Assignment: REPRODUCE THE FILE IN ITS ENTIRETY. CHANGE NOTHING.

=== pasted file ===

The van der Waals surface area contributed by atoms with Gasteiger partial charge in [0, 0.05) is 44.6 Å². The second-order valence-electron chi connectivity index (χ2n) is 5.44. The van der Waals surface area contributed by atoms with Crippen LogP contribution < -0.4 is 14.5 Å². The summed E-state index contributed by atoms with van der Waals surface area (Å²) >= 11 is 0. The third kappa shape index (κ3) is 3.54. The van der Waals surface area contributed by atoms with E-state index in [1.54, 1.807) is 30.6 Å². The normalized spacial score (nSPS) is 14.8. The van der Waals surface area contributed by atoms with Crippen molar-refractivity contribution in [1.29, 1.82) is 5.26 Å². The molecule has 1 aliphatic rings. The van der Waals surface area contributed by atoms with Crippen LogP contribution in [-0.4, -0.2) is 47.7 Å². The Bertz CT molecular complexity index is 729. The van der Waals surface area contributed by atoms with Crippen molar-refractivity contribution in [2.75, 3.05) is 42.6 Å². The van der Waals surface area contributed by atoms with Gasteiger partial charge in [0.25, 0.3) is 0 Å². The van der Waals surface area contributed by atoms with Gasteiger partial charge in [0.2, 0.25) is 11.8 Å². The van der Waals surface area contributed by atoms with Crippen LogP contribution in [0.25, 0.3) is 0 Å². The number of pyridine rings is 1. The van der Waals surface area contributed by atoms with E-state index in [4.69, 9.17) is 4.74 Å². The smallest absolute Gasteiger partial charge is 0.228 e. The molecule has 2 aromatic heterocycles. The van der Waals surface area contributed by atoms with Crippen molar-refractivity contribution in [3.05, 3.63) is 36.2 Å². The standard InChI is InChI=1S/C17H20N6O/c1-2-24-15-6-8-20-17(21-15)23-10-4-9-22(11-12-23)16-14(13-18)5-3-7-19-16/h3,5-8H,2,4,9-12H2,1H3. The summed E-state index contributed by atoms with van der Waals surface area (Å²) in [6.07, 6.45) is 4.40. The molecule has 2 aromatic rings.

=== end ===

The van der Waals surface area contributed by atoms with Gasteiger partial charge in [0, 0.05) is 44.6 Å². The second-order valence-electron chi connectivity index (χ2n) is 5.44. The van der Waals surface area contributed by atoms with Crippen LogP contribution < -0.4 is 14.5 Å². The summed E-state index contributed by atoms with van der Waals surface area (Å²) >= 11 is 0. The third kappa shape index (κ3) is 3.54. The van der Waals surface area contributed by atoms with E-state index in [1.54, 1.807) is 30.6 Å². The normalized spacial score (nSPS) is 14.8. The van der Waals surface area contributed by atoms with Crippen molar-refractivity contribution in [1.29, 1.82) is 5.26 Å². The molecule has 1 aliphatic rings. The van der Waals surface area contributed by atoms with Crippen LogP contribution in [-0.4, -0.2) is 47.7 Å². The Bertz CT molecular complexity index is 729. The van der Waals surface area contributed by atoms with Crippen molar-refractivity contribution in [2.75, 3.05) is 42.6 Å². The van der Waals surface area contributed by atoms with Gasteiger partial charge in [0.25, 0.3) is 0 Å². The van der Waals surface area contributed by atoms with Gasteiger partial charge in [0.2, 0.25) is 11.8 Å². The van der Waals surface area contributed by atoms with Crippen LogP contribution in [0.25, 0.3) is 0 Å². The number of pyridine rings is 1. The van der Waals surface area contributed by atoms with E-state index in [4.69, 9.17) is 4.74 Å². The smallest absolute Gasteiger partial charge is 0.228 e. The molecule has 2 aromatic heterocycles. The van der Waals surface area contributed by atoms with Crippen molar-refractivity contribution in [3.05, 3.63) is 36.2 Å². The standard InChI is InChI=1S/C17H20N6O/c1-2-24-15-6-8-20-17(21-15)23-10-4-9-22(11-12-23)16-14(13-18)5-3-7-19-16/h3,5-8H,2,4,9-12H2,1H3. The summed E-state index contributed by atoms with van der Waals surface area (Å²) in [6.07, 6.45) is 4.40. The molecule has 2 aromatic rings.